Polygon Coordinates given the Area and Center point

In summary, the polygon has 4 points and the formula to calculate the coordinates of the points is given.
  • #1
PhysicsInept
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TL;DR Summary
Polygon
I’m wondering if there is a formula for calculating the coordinate points of a polygon given the following
- Center point is known
- area is known
- Point A is known
- Points B, C, and D are UNKNOWN

I am NOT a math pro - this is for a puzzle I’m trying to solve and I can’t remember if this was even covered in high school math!
Thanks
 
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  • #2
So the polygon has 4 points meaning it's a quadrilateral of some sort like a square, rectangle, rhombus, parallelogram, trapezoid or some arbitrary shape.

One could start with a right triangle contain the center point and point A choose B such that the triangle has one quarter of the area given.
 
  • #3
Hmmm okay so bear with me as I try to understand ..
So I would use the Center point as Point A of a right triangle, then I know Point B already, and I can calculate the last Point since I have area. Why would the area be 1/4 of what I have been given? A polygon isn’t 4 equal triangles right?
 
  • #4
PhysicsInept said:
I’m wondering if there is a formula for calculating the coordinate points of a polygon given the following
- Center point is known
As you only mention four points we need to assume the polygon is a quadrilateral - this is important. It is also important to define what you mean by the "center point": if you mean what is usually called the centroid (also sometimes geometric centre/center or even barycentre/barycenter) then yes this should be solvable with some work; it will probably involve Varignon's parallelogram.

jedishrfu said:
One could start with a right triangle contain the center point and point A choose B such that the triangle has one quarter of the area given.
I assume you mean that the "centre point" is the right angled vertex of the triangle? That will construct a quadrilateral with the "centre point" at the intersection of the diagonals which is not in general the centroid.
 
  • #6
A polygon with four sides has 8 degrees of freedom (e.g. the 4 corners), we only have 5 values given. This can only be solved if we know it's a special type of polygon.
 
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  • #7
mfb said:
A polygon with four sides has 8 degrees of freedom (e.g. the 4 corners), we only have 5 values given. This can only be solved if we know it's a special type of polygon.
It can only be solved uniquely if we have more information, but I'm not sure if uniqueness is required (the OP doesn't ask for "the polygon").
 
  • #8
If a question asks for the coordinates of points without saying anything else it's usually a unique solution (only dependent on given parameters). A general polygon doesn't have a single unambiguous center either, that makes me think there is some information missing in the first post. If you require some special shapes and define their center then you can find solutions of course.
 
  • #10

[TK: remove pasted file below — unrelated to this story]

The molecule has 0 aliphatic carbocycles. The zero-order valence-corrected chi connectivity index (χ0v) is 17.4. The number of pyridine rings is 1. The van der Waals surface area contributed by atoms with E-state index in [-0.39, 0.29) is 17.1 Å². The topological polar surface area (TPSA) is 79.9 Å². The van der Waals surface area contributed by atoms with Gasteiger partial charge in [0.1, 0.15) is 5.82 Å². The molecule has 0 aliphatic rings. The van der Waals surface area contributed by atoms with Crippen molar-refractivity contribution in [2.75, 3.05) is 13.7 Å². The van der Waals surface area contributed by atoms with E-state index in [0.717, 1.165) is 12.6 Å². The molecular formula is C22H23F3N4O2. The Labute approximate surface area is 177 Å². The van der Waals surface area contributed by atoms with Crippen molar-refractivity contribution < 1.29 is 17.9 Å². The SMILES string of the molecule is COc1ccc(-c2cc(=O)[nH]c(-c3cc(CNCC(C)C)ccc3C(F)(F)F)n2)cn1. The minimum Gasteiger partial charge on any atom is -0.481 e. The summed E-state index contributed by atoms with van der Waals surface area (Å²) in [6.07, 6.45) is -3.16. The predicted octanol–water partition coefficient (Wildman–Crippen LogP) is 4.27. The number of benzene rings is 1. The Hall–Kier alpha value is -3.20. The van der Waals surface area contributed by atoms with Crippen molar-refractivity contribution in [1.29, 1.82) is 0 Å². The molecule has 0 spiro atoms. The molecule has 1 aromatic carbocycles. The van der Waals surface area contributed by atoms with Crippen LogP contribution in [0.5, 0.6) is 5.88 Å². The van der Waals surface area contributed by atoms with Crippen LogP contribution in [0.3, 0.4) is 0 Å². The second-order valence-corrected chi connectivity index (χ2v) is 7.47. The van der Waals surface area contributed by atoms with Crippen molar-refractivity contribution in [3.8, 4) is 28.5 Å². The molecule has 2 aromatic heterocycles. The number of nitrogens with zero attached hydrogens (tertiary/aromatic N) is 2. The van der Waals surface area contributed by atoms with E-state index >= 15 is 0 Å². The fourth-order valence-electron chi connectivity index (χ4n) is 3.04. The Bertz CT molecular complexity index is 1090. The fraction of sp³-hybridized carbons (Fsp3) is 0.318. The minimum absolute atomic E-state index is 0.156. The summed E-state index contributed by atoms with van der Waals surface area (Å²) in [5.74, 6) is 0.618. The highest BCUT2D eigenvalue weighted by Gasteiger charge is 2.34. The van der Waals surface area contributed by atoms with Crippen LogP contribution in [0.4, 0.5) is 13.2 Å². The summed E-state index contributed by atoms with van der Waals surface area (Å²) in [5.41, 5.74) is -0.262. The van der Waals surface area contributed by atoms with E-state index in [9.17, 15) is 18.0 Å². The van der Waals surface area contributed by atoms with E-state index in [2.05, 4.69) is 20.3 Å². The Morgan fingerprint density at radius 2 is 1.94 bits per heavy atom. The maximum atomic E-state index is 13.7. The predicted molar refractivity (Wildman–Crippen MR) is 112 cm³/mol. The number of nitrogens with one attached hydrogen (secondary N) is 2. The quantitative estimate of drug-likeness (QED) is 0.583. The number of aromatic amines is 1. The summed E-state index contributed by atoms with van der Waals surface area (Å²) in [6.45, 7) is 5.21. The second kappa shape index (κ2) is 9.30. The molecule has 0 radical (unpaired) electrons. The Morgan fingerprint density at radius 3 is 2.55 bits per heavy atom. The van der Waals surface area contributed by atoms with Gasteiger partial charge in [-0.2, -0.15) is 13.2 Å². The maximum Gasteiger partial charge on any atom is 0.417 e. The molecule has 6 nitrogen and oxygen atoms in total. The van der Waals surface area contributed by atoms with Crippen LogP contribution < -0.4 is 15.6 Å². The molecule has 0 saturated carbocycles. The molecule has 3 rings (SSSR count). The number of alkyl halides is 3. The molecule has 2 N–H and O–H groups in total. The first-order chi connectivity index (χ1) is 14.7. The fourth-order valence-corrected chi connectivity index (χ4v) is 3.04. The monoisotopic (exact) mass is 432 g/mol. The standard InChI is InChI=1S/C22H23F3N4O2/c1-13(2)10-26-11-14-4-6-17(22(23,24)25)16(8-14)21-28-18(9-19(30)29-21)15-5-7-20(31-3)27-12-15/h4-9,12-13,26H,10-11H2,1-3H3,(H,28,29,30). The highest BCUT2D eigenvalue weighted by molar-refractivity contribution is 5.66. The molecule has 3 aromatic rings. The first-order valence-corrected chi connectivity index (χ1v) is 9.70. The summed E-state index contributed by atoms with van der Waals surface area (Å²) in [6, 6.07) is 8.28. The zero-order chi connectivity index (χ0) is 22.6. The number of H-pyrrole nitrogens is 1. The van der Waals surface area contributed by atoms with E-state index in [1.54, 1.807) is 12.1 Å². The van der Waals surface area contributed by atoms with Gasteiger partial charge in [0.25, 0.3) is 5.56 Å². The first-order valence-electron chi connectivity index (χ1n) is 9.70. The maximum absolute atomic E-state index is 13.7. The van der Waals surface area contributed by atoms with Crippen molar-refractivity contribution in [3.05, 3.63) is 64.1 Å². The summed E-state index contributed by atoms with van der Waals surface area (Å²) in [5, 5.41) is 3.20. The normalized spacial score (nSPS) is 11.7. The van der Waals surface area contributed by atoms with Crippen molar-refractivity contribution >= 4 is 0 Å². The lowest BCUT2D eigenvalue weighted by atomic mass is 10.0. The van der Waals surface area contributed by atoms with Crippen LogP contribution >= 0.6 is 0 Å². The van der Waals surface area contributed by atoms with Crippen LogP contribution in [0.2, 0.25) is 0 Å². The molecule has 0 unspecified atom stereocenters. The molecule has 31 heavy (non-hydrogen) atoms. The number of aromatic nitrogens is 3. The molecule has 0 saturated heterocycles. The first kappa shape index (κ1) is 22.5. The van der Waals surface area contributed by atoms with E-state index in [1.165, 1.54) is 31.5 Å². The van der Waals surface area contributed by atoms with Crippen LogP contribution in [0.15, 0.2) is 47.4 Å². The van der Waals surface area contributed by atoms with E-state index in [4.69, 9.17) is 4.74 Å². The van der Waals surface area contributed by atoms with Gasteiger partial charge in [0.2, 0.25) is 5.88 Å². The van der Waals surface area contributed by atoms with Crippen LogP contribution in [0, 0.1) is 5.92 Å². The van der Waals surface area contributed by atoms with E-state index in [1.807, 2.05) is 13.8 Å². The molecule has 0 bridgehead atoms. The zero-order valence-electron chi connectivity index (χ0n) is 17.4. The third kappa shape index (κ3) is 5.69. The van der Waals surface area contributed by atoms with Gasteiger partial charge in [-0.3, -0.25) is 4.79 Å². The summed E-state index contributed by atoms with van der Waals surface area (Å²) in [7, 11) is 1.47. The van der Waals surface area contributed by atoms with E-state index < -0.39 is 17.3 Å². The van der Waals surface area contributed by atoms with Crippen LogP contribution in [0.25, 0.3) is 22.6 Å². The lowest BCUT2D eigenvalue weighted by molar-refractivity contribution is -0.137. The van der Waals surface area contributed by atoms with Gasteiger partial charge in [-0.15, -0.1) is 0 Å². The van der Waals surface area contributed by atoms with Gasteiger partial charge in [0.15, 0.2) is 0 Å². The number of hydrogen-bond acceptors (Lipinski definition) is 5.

PhysicsInept said:
I’m wondering if there is a formula for calculating the coordinate points of a polygon

jedishrfu said:
To my mind it implies a square or a rhombus.
I don't agree, based on the OP. If someone asks about a polygon, without additional information, it's a stretch to infer that a more specific geometric figure is meant. Even if we take the mention of points A, B, C, and D to mean that these are vertices, and that there are no other vertices, the figure could still be a rectangle, trapezoid, or just an irregular quadrilateral.
Seeing the exact problem statement would clear up these uncertainties.
 
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  • #11
If you take a polygon with 4 points, there is always an inner diagonal. Take as origin one of the endpoints of the diagonal and name the 3 other endpoints u, v and w as vectors where v is the other endpoint of the inner diagonal.

Then the formula for the surface of the polygon equals ##|(Det(u\: v) + Det(v\: w)/2|##

Thus if this area a is known, you can take angle phi and take 2 matrices from ##SL_2(R)## where the 1st times ##cos(\phi)## has as 2nd column the 1st column of the 2nd matrix times ##sin(\phi)##. These matrices multiplied with ##a\sqrt(1/2)cos(\phi)## or ##sin(\phi)## for the 2nd have as columns the vectors we wanted to find.
 
Last edited:

1. What are polygon coordinates?

Polygon coordinates refer to the set of points that make up the vertices of a polygon. These points are represented by their x and y coordinates on a coordinate plane.

2. How is the area of a polygon calculated?

The area of a polygon can be calculated by dividing it into smaller shapes, such as triangles or rectangles, and using their respective area formulas. The sum of these smaller areas will give the total area of the polygon.

3. What is the center point of a polygon?

The center point of a polygon is the point where all the lines of symmetry intersect. It is also known as the centroid and is the average of all the coordinates of the polygon's vertices.

4. Can the polygon coordinates change if the area and center point are given?

Yes, the polygon coordinates can change depending on the shape of the polygon. The area and center point only provide information about the size and location of the polygon, but not the exact shape.

5. How do you find the polygon coordinates given the area and center point?

To find the polygon coordinates, you can use the area and center point to determine the length of the sides and angles of the polygon. Then, using basic geometry and trigonometry, you can calculate the coordinates of each vertex based on the known information.

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